ELM GROVE, La. -- Dale Hubbard was part of a band of brothers who joined the Marines. His older brother went in before him. Two younger brothers followed Dale.
"They're the best. And I wanted to be the best," Dale says.
Dale joined right out of high school as part of the last graduating class at Ouachita High School in Monroe in 1958. He served two tours in the Vietnam War.
When he returned for his second tour in 1969 as a platoon sergeant, he helped load Marines out of the country in some of the first troop withdrawals. But the enemy would not let them go easy.
"Luckily we didn't lose anybody," Dale said.
That’s even though there was enemy fire on convoys, mines in water ways, and attacks on camps. They almost caught Dale with his pants down.
"When I first got in country they blew the shower point up. When the sirens went off we headed to a bunker. I looked back. It hit the shower that I had just come out of. I hit the bunker naked -- me and two or three others,” Dale said with a hearty laugh. "I still had soap on me but I didn't care. I got out of there.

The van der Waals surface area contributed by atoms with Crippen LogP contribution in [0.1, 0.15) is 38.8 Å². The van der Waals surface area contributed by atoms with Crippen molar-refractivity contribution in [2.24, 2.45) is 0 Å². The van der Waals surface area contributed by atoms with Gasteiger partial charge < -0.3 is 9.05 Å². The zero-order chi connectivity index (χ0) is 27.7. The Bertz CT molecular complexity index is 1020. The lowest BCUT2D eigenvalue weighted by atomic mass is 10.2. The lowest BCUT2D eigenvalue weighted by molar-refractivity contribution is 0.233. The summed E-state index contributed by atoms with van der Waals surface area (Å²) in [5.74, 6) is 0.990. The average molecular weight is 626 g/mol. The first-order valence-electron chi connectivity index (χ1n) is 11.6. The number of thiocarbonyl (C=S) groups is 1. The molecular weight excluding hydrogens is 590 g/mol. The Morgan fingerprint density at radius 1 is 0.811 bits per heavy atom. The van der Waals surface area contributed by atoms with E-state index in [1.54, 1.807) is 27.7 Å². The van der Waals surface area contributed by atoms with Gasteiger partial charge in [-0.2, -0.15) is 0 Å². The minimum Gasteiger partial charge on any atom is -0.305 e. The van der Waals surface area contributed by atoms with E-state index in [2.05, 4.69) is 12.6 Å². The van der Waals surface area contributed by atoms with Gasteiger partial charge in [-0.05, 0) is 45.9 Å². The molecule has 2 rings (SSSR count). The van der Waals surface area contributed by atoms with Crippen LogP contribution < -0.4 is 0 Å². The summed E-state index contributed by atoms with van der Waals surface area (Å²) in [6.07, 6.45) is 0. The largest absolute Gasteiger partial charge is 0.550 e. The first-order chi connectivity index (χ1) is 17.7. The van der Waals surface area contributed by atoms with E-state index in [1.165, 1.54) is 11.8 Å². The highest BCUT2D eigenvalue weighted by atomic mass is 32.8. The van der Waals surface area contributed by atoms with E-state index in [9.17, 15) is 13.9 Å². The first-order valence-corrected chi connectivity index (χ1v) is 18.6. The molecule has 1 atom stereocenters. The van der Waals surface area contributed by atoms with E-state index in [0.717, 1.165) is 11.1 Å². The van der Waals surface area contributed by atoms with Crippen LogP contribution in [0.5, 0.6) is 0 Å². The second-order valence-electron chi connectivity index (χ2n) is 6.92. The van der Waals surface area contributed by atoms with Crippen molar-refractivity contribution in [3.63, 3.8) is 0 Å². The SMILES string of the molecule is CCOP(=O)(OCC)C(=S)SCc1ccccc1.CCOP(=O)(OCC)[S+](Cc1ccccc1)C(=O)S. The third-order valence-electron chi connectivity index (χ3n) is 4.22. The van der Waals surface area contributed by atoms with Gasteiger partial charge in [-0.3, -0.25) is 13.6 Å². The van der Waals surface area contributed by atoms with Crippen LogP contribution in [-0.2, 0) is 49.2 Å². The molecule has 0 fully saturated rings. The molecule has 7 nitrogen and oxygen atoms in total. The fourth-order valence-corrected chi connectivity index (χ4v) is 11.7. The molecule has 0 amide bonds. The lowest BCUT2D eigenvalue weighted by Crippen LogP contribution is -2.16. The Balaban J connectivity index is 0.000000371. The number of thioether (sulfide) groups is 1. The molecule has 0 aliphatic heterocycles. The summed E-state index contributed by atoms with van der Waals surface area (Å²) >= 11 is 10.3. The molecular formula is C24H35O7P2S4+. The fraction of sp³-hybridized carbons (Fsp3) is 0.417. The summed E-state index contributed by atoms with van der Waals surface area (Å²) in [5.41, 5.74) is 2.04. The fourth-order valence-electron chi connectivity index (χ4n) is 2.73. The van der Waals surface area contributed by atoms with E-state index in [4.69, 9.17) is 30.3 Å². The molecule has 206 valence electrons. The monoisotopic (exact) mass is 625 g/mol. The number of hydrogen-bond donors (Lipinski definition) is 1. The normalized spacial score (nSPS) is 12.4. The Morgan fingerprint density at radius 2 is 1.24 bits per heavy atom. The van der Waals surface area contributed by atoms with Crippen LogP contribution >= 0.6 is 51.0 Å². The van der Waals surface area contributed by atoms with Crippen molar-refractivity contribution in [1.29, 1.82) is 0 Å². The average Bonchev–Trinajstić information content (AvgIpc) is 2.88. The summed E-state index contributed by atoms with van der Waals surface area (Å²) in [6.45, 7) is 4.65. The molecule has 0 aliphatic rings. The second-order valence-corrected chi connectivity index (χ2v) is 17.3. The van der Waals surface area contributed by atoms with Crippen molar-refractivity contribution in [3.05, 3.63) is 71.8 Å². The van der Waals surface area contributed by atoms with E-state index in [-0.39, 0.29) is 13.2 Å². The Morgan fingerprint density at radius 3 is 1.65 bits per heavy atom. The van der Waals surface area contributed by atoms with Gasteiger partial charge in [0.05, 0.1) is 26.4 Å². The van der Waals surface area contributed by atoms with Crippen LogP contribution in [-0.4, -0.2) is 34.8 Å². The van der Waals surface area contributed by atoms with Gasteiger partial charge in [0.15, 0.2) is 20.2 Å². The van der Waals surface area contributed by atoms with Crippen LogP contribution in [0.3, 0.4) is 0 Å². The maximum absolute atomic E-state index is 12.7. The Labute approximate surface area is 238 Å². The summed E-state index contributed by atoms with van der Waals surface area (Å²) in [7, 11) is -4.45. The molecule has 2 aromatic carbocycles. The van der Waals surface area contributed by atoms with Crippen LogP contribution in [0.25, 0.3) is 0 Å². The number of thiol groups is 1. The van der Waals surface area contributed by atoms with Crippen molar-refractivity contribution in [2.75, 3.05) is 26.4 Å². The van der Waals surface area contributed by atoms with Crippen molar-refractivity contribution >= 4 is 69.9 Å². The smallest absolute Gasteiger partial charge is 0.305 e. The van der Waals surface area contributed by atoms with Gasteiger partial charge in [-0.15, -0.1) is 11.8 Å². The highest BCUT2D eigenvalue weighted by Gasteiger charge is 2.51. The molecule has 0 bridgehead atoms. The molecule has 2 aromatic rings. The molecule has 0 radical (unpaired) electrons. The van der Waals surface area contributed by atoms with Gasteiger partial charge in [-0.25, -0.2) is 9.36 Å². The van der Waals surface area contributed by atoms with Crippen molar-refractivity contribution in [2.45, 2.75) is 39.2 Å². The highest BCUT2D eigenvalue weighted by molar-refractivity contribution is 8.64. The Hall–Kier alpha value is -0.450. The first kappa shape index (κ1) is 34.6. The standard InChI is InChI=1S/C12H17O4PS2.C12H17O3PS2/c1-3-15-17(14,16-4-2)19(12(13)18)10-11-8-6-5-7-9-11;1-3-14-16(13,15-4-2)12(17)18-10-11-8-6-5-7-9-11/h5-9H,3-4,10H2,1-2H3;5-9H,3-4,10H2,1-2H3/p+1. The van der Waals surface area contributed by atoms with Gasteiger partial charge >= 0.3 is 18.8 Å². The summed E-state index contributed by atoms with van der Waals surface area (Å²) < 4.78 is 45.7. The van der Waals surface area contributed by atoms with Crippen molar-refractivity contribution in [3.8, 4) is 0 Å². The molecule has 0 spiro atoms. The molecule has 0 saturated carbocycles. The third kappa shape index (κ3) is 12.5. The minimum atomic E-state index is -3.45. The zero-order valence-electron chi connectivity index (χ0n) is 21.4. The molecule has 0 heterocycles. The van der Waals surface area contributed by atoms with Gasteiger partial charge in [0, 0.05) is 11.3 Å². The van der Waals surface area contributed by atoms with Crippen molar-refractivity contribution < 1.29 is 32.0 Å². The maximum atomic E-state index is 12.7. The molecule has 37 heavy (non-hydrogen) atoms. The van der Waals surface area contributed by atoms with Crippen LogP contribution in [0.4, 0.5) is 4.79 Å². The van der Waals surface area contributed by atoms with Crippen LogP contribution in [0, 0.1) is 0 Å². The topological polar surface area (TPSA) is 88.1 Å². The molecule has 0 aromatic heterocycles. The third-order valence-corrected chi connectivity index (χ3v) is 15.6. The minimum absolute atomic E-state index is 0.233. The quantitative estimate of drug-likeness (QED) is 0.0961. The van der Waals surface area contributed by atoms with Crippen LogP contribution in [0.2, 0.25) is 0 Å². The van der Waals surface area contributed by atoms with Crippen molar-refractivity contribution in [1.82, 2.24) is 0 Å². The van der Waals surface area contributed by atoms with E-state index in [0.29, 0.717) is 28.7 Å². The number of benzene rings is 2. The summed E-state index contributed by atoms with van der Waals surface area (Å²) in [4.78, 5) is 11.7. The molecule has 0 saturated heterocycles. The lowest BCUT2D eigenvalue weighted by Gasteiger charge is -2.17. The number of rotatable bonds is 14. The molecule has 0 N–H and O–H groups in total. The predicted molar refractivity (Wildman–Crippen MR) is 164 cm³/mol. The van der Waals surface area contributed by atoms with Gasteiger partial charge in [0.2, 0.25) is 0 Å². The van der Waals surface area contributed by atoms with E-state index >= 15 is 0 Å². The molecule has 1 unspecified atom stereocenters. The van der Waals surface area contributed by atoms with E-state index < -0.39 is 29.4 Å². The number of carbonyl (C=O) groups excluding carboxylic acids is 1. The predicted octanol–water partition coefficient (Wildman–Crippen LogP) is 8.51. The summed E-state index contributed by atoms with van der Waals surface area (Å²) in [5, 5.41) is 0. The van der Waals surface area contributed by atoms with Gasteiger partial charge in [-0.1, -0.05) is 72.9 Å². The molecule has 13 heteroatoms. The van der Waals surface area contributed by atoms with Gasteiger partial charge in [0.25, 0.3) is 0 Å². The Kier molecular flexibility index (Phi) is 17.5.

"They'd hit us all hours of the night. Luckily they never hit one of the hooches where guys were sleeping at," Dale continued on the enemy attacks.
Dale worked as a recruiter in Jackson, Mississippi in between his tours. He’d helped build air strips in his first tour in Vietnam in 1965, when there were fewer encounters with the enemy.
That enemy would eventually drive the US out, along with political forces back home.
"We were there to do a job. And basically we fought the war different than we'd ever fought. We've never been a defensive force before. We'd always been kick butt and take names. But that changed in Vietnam, seriously," Dale said.
"Looking back, knowing what I know, I'd do it again. I enjoyed it. But the biggest reason is my country. I'm a firm believer in the military supporting this country."
Retiring after 23 years as a Master Sergeant, Dale later helped keep buses running for the Bossier Parish School District for more the two decades.